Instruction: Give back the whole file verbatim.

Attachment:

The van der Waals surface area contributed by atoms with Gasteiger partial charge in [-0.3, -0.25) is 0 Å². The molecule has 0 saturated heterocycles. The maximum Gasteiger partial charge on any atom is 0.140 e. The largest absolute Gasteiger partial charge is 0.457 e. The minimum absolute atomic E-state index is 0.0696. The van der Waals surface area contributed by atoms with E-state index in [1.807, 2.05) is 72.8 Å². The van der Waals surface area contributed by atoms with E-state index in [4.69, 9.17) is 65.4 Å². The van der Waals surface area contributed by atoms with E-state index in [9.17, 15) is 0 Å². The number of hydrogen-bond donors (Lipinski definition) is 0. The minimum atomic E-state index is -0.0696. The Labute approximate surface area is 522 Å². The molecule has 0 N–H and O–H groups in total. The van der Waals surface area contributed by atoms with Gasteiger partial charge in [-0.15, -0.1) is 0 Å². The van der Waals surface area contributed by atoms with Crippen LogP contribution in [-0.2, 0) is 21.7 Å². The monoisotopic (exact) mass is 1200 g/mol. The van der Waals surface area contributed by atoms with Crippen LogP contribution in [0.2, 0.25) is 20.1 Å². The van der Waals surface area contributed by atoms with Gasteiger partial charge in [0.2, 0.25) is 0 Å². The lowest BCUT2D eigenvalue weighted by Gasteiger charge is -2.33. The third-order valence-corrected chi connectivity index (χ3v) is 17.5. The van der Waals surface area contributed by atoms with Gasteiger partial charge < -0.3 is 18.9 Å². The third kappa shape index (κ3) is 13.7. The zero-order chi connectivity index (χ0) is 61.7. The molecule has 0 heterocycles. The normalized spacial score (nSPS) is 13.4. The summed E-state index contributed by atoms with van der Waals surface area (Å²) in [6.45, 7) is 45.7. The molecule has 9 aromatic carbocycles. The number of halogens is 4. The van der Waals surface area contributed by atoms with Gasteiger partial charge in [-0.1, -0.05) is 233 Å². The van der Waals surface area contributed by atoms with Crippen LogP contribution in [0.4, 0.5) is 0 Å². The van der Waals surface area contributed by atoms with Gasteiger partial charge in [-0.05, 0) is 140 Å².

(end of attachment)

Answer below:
The van der Waals surface area contributed by atoms with Gasteiger partial charge in [-0.3, -0.25) is 0 Å². The molecule has 0 saturated heterocycles. The maximum Gasteiger partial charge on any atom is 0.140 e. The largest absolute Gasteiger partial charge is 0.457 e. The minimum absolute atomic E-state index is 0.0696. The van der Waals surface area contributed by atoms with E-state index in [1.807, 2.05) is 72.8 Å². The van der Waals surface area contributed by atoms with E-state index in [4.69, 9.17) is 65.4 Å². The van der Waals surface area contributed by atoms with E-state index in [9.17, 15) is 0 Å². The number of hydrogen-bond donors (Lipinski definition) is 0. The minimum atomic E-state index is -0.0696. The Labute approximate surface area is 522 Å². The molecule has 0 N–H and O–H groups in total. The van der Waals surface area contributed by atoms with Gasteiger partial charge in [-0.15, -0.1) is 0 Å². The van der Waals surface area contributed by atoms with Crippen LogP contribution in [-0.2, 0) is 21.7 Å². The monoisotopic (exact) mass is 1200 g/mol. The van der Waals surface area contributed by atoms with Crippen LogP contribution in [0.2, 0.25) is 20.1 Å². The van der Waals surface area contributed by atoms with Gasteiger partial charge in [0.2, 0.25) is 0 Å². The lowest BCUT2D eigenvalue weighted by Gasteiger charge is -2.33. The third-order valence-corrected chi connectivity index (χ3v) is 17.5. The van der Waals surface area contributed by atoms with Gasteiger partial charge < -0.3 is 18.9 Å². The third kappa shape index (κ3) is 13.7. The zero-order chi connectivity index (χ0) is 61.7. The molecule has 0 heterocycles. The normalized spacial score (nSPS) is 13.4. The summed E-state index contributed by atoms with van der Waals surface area (Å²) in [6.45, 7) is 45.7. The molecule has 9 aromatic carbocycles. The number of halogens is 4. The van der Waals surface area contributed by atoms with Gasteiger partial charge in [-0.1, -0.05) is 233 Å². The van der Waals surface area contributed by atoms with Crippen LogP contribution in [0.4, 0.5) is 0 Å². The van der Waals surface area contributed by atoms with Gasteiger partial charge in [-0.05, 0) is 140 Å².